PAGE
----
The mass density of the nucleus is constant. But what is the electric charge density of the nucleus and the atom (any order of magnitude)?


So the naïve answer is that the charge density of nucleon is roughly $1\,e/\rm fm^3$, while an atom has (neglecting the spike at the nucleus) charge density roughly $-1\,e/\rm Å^3$. Each of these is pretty huge in SI units! The conversion factors are \begin{align} 1\,e &= 1.60\times10^{-19}\,\rm C \\ 1\,\rm fm &= 10^{-15}\,\rm m \\ 1\,Å &= 10^{-10}\,\rm m \end{align} so the nucleon charge density is something like $10^{26}\,\rm C/m^3$.

The charge density of a nucleus, of course, will be the superposition of the charge densities of all of its nucleons: positive, and more or less uniform.

If you look closer, though, the picture gets more complicated. For instance, then neutron has zero net charge and so you might expect it to have zero charge density. However, you can draw a Feynman diagram where the neutron spends part of its time as a proton-$\pi^-$ loop, which suggests the neutron should have a positively-charged "core" and a negatively-charged "skin." On the other hand, the quark model of the neutron has it made of quarks. The negatively-charged $d$-type quarks are slightly more massive than the positively-charged $u$-type quarks, so you might expect the neutron's negative charge to be concentrated at its center.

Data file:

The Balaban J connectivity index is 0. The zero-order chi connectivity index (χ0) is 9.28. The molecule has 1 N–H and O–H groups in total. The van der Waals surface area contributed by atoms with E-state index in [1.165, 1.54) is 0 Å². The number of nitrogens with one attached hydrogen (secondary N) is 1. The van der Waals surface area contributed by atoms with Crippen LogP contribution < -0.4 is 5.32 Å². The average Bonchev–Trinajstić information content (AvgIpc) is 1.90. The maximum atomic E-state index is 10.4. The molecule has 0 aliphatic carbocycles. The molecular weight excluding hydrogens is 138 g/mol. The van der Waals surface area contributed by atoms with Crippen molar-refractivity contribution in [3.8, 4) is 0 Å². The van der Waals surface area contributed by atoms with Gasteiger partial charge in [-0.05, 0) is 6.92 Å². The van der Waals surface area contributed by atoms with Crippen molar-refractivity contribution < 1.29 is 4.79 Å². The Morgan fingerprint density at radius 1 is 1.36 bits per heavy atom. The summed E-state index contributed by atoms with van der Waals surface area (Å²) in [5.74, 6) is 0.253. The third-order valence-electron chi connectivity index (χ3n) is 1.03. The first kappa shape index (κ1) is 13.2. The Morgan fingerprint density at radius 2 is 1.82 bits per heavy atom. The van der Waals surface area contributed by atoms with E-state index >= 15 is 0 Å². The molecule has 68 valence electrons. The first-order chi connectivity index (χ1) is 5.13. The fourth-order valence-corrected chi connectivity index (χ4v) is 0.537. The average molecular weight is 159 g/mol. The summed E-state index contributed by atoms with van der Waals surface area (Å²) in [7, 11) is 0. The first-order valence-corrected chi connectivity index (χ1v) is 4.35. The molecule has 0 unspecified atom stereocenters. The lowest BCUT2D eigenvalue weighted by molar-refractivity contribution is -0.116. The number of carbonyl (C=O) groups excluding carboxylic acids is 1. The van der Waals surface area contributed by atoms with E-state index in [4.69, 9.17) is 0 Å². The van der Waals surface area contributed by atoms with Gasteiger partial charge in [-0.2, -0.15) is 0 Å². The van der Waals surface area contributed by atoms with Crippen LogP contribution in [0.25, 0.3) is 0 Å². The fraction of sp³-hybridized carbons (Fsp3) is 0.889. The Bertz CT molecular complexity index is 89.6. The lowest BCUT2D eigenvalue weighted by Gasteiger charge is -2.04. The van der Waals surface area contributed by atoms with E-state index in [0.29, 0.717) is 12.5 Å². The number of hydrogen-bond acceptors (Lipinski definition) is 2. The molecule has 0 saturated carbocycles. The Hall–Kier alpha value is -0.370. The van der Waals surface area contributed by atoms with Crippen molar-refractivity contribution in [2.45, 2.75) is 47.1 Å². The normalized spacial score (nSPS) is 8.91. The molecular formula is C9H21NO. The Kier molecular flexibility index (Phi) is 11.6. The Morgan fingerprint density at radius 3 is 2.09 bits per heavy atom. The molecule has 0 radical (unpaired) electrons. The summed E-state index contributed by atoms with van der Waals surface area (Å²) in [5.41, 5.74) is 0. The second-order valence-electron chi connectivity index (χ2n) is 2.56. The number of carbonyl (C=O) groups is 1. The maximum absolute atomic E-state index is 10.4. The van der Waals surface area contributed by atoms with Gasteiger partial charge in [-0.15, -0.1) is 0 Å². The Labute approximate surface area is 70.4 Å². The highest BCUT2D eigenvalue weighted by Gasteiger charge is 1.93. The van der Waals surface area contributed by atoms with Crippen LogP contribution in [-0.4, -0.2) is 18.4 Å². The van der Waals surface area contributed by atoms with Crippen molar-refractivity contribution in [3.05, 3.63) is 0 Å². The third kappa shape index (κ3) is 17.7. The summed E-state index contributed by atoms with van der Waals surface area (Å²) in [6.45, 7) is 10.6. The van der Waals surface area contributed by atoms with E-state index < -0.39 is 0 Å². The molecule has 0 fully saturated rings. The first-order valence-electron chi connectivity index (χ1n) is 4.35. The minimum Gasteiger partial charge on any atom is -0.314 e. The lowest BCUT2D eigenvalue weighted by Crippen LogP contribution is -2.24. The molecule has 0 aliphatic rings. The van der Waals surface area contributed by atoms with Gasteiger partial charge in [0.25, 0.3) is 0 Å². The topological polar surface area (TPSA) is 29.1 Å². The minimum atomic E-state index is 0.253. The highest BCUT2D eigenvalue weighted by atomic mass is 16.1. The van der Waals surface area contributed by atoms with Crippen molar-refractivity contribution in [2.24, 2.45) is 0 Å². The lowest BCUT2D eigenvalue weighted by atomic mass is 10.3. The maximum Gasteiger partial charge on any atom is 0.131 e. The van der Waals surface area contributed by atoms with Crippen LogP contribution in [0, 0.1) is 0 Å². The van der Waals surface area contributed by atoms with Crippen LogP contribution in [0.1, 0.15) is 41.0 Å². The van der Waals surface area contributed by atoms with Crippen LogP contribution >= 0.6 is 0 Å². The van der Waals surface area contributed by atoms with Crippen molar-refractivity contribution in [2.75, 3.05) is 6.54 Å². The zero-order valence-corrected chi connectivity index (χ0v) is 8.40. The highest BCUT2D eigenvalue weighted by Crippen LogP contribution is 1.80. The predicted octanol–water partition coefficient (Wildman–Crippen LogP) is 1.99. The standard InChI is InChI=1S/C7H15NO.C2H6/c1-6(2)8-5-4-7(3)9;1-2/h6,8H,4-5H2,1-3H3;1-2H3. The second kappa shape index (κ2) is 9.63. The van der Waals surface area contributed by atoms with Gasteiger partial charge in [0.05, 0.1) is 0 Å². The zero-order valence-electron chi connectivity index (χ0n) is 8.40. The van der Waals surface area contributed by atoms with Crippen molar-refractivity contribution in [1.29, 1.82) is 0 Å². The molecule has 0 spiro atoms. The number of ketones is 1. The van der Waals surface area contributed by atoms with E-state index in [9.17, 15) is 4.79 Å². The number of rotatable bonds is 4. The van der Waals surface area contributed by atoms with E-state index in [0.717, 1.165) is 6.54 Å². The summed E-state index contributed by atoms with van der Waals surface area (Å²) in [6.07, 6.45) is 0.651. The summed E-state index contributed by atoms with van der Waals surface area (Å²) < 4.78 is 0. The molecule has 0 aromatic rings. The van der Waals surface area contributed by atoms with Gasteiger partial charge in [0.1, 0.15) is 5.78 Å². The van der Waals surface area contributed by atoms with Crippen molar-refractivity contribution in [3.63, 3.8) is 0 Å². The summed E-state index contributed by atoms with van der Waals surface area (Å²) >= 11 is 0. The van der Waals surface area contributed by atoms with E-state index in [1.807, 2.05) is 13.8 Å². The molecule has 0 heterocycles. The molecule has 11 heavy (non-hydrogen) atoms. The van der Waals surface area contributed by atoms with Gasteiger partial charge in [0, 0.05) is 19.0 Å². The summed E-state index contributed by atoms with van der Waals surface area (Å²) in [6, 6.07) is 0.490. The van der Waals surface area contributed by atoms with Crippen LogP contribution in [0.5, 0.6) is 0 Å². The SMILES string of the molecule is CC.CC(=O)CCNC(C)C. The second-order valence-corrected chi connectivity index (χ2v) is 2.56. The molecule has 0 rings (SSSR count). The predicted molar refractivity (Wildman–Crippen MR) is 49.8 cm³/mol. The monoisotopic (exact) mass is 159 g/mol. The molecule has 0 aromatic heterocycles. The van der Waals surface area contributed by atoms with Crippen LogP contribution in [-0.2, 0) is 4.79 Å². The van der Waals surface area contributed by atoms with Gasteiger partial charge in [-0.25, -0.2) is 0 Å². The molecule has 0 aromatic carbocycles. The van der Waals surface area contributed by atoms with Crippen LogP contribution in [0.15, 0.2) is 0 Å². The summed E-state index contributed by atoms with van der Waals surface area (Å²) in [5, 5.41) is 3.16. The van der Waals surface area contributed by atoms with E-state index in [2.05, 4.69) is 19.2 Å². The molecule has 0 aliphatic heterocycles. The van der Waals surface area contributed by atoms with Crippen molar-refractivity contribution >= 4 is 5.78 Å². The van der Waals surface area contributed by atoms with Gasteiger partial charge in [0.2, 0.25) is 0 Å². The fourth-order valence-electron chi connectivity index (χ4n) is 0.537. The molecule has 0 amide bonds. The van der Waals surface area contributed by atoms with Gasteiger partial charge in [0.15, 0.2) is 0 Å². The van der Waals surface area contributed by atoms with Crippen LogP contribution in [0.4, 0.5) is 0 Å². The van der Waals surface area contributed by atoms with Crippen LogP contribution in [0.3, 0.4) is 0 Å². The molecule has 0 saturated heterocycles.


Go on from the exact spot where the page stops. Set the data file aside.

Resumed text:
Apparently there is some truth to both these pictures: the neutron has negative charge density at its core, where the heavy $d$ quarks "live," and also negative charge density more than about 1 fm from the core, where the "pion cloud" is more important. These two regions are balanced by a shell of positive charge density (whose shape is almost perfectly spherical, since the neutron has miniscule electric dipole moment).

N.B. The paper I link above uses units of $\rm fm^{-2}$ for charge density; I haven't checked, but that's probably using $\hbar=c=1$ and CGS units for charge.


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